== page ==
Tuesday, June 17, 2014

in praise of small town living.


"The whole struggle of life is to some extent a struggle about how slowly or how quickly to do each thing."

- Sten Nadolny

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Last month, I read Arianna Huffington's book Thrive -- a book that inspired The Bookshelf's first-ever podcast --  and although I enjoyed the book, what really caught my attention were Huffington's references to another, similar book: In Praise of Slowness by Carl Honore. Honore's book came out several years ago, but it looked promising; I special ordered myself a copy, and this weekend, I got to reading. 

It was better than Thrive

Honore devotes each chapter to some portion of the Slow Movement: Slow Food, Slow Cities, Slow Medicine, Slow Work, etc., and I found something inspiring and enlightening about each one. I also began to recognize something familiar about the Slow Movement, similarities between the movement and the season Jordan and I are living right now.

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A few years ago, I read Donald Miller's A Million Miles in a Thousand Years, in which Miller discovers he's not leading a life worthy of a well-written story. His life, he thinks, would never make an interesting movie or book, and he decides to start making decisions he believes will lead to better narrative. 

Miller's books hold a lot of meaning for me, and sometimes, when I'm standing behind the counter at The Bookshelf, looking at the store with fresh eyes, I realize I owe him a thank you. I read his book so long ago, I've forgotten his story inspired my own. 

It's been a full year since I took over The Bookshelf. I'm still co-owning with the previous proprietors, still earning the business month-by-month, but I'm essentially the decision maker, the primary contact for all things Bookshelf. It's been a stressful transition year, a year I'm afraid I haven't always handled with grace. 

But lately, when I stand behind the counter, I'm seeing more beauty than before. I'm watching the store slowly transform -- it's beginning to look and feel a bit more like  "me," and I'm coming into my own as the shop's newest curator. The days are hard and long, and if I were to sit down and calculate, I'm sure I'd discover I'm working significantly longer hours while making significantly less money than I ever did before.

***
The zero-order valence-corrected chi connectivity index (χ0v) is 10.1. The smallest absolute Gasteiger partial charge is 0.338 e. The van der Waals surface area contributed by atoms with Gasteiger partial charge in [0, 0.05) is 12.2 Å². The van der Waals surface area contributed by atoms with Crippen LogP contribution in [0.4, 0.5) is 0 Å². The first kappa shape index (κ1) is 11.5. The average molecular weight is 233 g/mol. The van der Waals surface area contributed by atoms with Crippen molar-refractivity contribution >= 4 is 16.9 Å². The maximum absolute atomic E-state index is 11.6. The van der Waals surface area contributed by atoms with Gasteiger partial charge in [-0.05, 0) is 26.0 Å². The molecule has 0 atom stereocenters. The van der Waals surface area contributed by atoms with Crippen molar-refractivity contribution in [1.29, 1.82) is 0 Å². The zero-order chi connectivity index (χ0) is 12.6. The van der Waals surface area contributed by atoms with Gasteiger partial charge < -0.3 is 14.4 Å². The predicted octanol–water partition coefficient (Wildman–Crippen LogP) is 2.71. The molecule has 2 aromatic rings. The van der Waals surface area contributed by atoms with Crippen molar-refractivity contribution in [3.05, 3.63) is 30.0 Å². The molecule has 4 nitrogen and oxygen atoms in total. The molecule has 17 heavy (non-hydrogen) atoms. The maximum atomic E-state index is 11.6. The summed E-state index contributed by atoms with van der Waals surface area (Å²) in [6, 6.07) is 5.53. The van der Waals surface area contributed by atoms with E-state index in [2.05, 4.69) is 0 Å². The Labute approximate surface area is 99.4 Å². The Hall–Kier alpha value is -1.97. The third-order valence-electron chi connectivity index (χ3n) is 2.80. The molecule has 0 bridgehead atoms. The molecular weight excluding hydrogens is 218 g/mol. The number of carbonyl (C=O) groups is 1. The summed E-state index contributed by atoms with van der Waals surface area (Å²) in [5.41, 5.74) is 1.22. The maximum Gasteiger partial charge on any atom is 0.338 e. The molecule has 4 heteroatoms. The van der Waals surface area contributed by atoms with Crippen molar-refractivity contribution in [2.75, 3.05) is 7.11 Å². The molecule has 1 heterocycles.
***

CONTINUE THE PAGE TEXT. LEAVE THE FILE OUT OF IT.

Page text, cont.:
Yet it's still a decision I'd make over and over again. 

Two years ago, I quit my corporate job to manage a bookstore in my hometown. A year after that, I said goodbye to The Bookshelf in Tallahassee, and I began working here, in Thomasville, Georgia, 45 minutes up the road, but a world away from what I've always known. 

The difficulties of this transition, this season, have often shadowed my vision. I've taken for granted an opportunity many would love to have. When a customer or an acquaintance mentions how much they'd love to own a bookstore, I have to fight my impulse to question their motives. "It's harder than it looks," I always want to say. 

And yes, it is harder than Kathleen Kelly made it seem. There are bills and rude customers and back pains. But while reading Honore's book this weekend, I realized I'm living the slow and simple life I've long wanted for us. It's not perfect, but we are, in so many respects, living the dream. 

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In his chapter about Slow Cities, Honore writes, "A Slow City is more than just a fast city slowed down. The movement is about creating an environment where people can resist the pressure to live by the clock and do everything faster." He then quotes a young man who lives in a slow, Italian town:

In a Slow City, you have the license to relax, to think, to reflect on the big existential questions. Rather than get caught up in the storm and speed of the modern world, where all you do is get in the car, go to work, then hurry home, you take time to walk and meet people in the street. It's a little bit like living in a fairy tale.